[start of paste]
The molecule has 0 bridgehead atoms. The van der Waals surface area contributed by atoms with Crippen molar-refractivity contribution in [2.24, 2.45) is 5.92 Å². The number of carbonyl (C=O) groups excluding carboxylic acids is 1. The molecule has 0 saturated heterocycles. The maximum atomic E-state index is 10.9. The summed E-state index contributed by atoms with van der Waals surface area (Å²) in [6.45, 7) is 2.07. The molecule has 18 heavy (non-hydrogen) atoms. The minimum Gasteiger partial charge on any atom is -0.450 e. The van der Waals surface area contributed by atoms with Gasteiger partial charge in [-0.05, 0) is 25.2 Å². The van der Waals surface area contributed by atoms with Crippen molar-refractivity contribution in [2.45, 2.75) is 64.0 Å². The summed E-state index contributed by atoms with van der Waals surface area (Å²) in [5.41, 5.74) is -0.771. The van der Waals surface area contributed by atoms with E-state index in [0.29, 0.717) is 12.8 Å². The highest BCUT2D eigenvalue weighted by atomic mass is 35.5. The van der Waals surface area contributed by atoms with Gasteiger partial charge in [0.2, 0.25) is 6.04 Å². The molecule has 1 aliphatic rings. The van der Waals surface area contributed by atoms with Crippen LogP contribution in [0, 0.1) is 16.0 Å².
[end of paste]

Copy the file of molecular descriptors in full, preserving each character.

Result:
The molecule has 0 bridgehead atoms. The van der Waals surface area contributed by atoms with Crippen molar-refractivity contribution in [2.24, 2.45) is 5.92 Å². The number of carbonyl (C=O) groups excluding carboxylic acids is 1. The molecule has 0 saturated heterocycles. The maximum atomic E-state index is 10.9. The summed E-state index contributed by atoms with van der Waals surface area (Å²) in [6.45, 7) is 2.07. The molecule has 18 heavy (non-hydrogen) atoms. The minimum Gasteiger partial charge on any atom is -0.450 e. The van der Waals surface area contributed by atoms with Gasteiger partial charge in [-0.05, 0) is 25.2 Å². The van der Waals surface area contributed by atoms with Crippen molar-refractivity contribution in [2.45, 2.75) is 64.0 Å². The summed E-state index contributed by atoms with van der Waals surface area (Å²) in [5.41, 5.74) is -0.771. The van der Waals surface area contributed by atoms with E-state index in [0.29, 0.717) is 12.8 Å². The highest BCUT2D eigenvalue weighted by atomic mass is 35.5. The van der Waals surface area contributed by atoms with Gasteiger partial charge in [0.2, 0.25) is 6.04 Å². The molecule has 1 aliphatic rings. The van der Waals surface area contributed by atoms with Crippen LogP contribution in [0, 0.1) is 16.0 Å².